Your Guide to Your Baby’s Poop

Category: Newborns
Passing a Poop – Is Something Wrong?

Your baby has pooped once again for what seems like the tenth time that day. But have you ever stopped to wonder what’s coming out of baby’s body. MH’s guide to baby poop will tell you. 


Poop is what is left over after you eat and your body has absorbed the nutrients from foods that it needs. And just like the trash sitting in your garbage can, poop may be many different shapes, sizes, colours, smells and even consistencies.
As your baby gets older, her poop may change colour, consistency, smell and frequency depending on her diet, her mother’s diet, and her own digestive system.
The First Look
Your baby’s first poop should be black and tarry-looking. Called meconium, she will continue to pass it over the first day or so before it changes from black to dark green to yellow in colour if she is feeding well. 
Meconium is the earliest stool of a mammalian infant. Meconium, unlike later faeces, is almost odourless. Meconium is composed of materials ingested during the time the infant spends in the uterus: intestinal epithelial cells, lanugo, mucus, amniotic fluid, bile, and water, explains Dr Sridhar Arunachalam, associate consultant, Department of Neonatal and Developmental Medicine, Singapore General Hospital. After the first few days of life it is replaced with a transition stool of yellow green in colour followed by normal yellow coloured stools.
Poop Matters
The frequency of baby’s poop varies from one baby to another. The poop may come with every feeding to every once a week which is perfectly normal for breastfed infants. In general, breastfed babies poop, more than formula fed babies, explains Dr Arunachalam. So long as the baby’s poop is soft, easy to pass, there is no need for concern. On the other hand, if baby has hard poop or seems to be in a lot of discomfort, then you should seek medical attention.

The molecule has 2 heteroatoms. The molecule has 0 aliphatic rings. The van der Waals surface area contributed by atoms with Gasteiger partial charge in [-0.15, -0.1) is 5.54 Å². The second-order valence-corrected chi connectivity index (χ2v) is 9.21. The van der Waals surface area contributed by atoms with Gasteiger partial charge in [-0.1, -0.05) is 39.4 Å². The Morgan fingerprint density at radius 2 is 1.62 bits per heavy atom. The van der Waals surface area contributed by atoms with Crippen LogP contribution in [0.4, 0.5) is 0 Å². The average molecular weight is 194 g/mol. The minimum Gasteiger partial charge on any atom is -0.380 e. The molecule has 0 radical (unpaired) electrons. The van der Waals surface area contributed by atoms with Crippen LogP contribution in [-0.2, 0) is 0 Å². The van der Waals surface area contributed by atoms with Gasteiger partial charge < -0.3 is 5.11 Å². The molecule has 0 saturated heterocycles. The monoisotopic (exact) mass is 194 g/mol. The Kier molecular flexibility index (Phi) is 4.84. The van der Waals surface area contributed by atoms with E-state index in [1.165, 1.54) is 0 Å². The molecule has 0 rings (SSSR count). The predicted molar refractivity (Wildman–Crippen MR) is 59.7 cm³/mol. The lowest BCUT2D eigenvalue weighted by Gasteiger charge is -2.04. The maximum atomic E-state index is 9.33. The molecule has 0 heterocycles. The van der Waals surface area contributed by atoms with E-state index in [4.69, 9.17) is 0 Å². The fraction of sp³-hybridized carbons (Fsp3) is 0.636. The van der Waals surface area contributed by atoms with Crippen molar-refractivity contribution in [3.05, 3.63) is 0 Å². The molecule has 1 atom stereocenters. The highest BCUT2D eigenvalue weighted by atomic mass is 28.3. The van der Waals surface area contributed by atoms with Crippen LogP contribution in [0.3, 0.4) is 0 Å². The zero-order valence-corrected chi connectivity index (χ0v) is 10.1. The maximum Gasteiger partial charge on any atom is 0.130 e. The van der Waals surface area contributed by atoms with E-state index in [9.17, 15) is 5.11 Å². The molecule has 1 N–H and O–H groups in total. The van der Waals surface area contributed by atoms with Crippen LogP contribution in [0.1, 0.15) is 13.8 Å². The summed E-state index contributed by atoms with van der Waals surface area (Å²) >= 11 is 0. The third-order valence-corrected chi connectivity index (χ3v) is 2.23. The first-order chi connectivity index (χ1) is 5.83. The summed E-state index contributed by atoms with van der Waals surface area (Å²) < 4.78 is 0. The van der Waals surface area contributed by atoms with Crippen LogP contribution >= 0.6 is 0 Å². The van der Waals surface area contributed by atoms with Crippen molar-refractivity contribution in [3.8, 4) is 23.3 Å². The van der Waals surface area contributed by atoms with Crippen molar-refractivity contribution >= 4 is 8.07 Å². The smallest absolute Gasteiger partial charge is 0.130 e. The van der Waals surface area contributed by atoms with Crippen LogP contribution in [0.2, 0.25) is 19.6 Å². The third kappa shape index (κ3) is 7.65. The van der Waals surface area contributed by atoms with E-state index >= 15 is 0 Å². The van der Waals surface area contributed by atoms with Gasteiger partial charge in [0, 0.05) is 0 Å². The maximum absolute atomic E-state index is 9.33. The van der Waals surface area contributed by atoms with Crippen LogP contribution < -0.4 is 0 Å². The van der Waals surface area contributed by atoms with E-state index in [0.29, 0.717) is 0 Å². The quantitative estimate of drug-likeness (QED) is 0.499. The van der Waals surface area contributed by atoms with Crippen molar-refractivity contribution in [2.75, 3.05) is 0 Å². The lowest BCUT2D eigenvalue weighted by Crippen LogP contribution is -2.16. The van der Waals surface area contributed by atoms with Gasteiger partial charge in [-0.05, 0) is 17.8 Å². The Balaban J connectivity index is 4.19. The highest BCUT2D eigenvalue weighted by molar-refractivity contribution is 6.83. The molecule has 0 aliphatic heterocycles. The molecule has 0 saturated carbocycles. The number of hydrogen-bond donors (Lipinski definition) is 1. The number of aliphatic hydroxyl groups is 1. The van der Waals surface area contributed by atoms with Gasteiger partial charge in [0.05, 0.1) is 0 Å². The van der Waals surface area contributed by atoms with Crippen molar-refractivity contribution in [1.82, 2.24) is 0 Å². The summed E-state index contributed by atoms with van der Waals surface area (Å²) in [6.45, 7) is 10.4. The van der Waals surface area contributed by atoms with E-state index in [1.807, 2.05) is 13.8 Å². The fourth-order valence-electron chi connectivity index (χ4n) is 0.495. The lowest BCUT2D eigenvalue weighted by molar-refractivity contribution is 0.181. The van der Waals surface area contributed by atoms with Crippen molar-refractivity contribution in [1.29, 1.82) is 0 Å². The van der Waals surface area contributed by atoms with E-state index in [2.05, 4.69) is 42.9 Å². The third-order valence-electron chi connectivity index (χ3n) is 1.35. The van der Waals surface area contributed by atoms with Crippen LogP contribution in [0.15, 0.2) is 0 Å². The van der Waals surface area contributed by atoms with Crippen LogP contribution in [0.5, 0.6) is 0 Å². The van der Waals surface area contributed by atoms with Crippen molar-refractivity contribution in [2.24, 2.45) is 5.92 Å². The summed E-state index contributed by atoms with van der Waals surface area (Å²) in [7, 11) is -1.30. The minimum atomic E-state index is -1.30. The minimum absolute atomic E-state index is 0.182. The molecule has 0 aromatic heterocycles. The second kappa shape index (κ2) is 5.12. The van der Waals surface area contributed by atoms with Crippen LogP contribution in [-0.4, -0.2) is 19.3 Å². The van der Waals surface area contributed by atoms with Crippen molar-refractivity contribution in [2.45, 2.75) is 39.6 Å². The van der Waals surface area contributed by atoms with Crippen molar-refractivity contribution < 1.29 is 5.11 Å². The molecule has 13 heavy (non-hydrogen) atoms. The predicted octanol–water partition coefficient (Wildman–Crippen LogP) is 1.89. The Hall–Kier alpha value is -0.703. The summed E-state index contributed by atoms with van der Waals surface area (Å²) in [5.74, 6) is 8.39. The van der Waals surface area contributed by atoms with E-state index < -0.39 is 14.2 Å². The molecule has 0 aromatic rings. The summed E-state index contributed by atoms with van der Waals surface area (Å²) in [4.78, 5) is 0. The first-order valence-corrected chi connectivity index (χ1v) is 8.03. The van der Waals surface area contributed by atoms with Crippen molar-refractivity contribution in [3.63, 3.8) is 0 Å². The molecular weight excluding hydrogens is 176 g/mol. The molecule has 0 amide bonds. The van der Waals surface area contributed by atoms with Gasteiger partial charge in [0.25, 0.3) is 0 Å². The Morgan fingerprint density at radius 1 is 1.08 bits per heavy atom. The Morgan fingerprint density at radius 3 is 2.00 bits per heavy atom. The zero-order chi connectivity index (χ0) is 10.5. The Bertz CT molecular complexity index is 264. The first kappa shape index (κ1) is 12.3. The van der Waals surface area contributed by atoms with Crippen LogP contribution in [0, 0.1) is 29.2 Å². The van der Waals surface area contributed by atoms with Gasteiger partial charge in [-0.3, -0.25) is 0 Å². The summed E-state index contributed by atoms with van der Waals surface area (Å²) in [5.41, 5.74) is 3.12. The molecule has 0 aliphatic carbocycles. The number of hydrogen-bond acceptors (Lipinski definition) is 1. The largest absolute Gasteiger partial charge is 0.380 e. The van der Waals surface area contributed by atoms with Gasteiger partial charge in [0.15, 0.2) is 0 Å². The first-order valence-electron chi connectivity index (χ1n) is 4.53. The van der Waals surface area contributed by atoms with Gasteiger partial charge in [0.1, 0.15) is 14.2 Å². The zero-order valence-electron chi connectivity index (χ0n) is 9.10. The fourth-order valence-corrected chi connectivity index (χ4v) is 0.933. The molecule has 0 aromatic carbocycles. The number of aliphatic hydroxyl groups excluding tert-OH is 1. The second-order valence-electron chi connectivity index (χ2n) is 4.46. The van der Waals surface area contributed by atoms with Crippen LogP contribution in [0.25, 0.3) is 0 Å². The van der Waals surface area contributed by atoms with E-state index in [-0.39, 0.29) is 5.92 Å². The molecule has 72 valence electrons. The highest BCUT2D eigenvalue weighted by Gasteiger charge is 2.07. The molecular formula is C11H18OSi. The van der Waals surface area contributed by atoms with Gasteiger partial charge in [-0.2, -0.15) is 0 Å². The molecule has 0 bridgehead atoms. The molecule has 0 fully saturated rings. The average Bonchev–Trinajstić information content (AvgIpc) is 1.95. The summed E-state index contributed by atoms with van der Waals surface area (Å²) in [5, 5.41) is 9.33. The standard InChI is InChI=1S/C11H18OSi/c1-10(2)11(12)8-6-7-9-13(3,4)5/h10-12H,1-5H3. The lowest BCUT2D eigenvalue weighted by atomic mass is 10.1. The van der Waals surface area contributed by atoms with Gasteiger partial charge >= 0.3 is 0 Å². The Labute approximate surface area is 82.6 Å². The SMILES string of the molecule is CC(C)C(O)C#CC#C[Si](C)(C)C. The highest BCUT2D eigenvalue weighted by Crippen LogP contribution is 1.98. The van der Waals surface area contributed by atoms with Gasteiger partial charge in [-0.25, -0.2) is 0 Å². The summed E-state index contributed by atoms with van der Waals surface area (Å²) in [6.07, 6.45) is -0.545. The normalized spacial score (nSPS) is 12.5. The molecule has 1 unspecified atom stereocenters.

Breastfed babies can pass stools three to five times per day to once in three to five days or up to a week in the first few months, until settling into a daily routine of one to two times per day. Poop of formula fed babies can vary in their colour (yellow brown to sometimes greenish), frequency and consistency (in being less frequent and harder in consistency).
When it comes to how much poop is normal, there are no guidelines as to how much poop a baby should have. As long as the baby has soft poop even if it’s every four to five days and feeding well, it’s normal, explains Dr Ratna Sridjaja, paediatrician, Gleneagles Hospital Singapore. Similarly, if a baby is pooping with every feeding but gaining weight well, it’s still normal. On the other hand, if a baby has hard poop every day, it is not normal. 
Stool quantities vary with babies and it is assumed abnormal if the quantity varies from the usual routine especially when the consistency is also changed. 
What about its consistency? Babies’ meconium has a sticky consistency which is difficult to wipe. Breastfed babies have soft to sometimes loose pasty or granular consistency.
Formula fed babies have a harder consistency due to higher casein content, explains Dr Arunachalam. 
The Difference Milk Makes
According to Dr Sridjaja, breast milk poop is usually softer, watery with little whitish seedy looking bits. This is because breast milk is better digested than infant formula (bottle feeds). Formula poop is less watery, usually pasty in consistency and yellow or tan in colour. Many parents are concerned if the stool changes colour to brown or green. In truth, all earth tones are fine, from yellow to green to brown.
Bottle-fed babies often need to open their bowels daily, as the stools are bulkier. Bottle-fed baby stools smell worse (more like an adult’s).
Stools can become thicker, harder and smelly just like that of an adult’s. You will notice that your baby’s stools will alter depending upon what you have fed her. Some high-fibre foods, such as raisins, may even pass through your baby’s bowels virtually unchanged, appearing in the nappy at the next change. Baby might pass orangey stools after intake of carrot puree, explains Dr Arunachalam.
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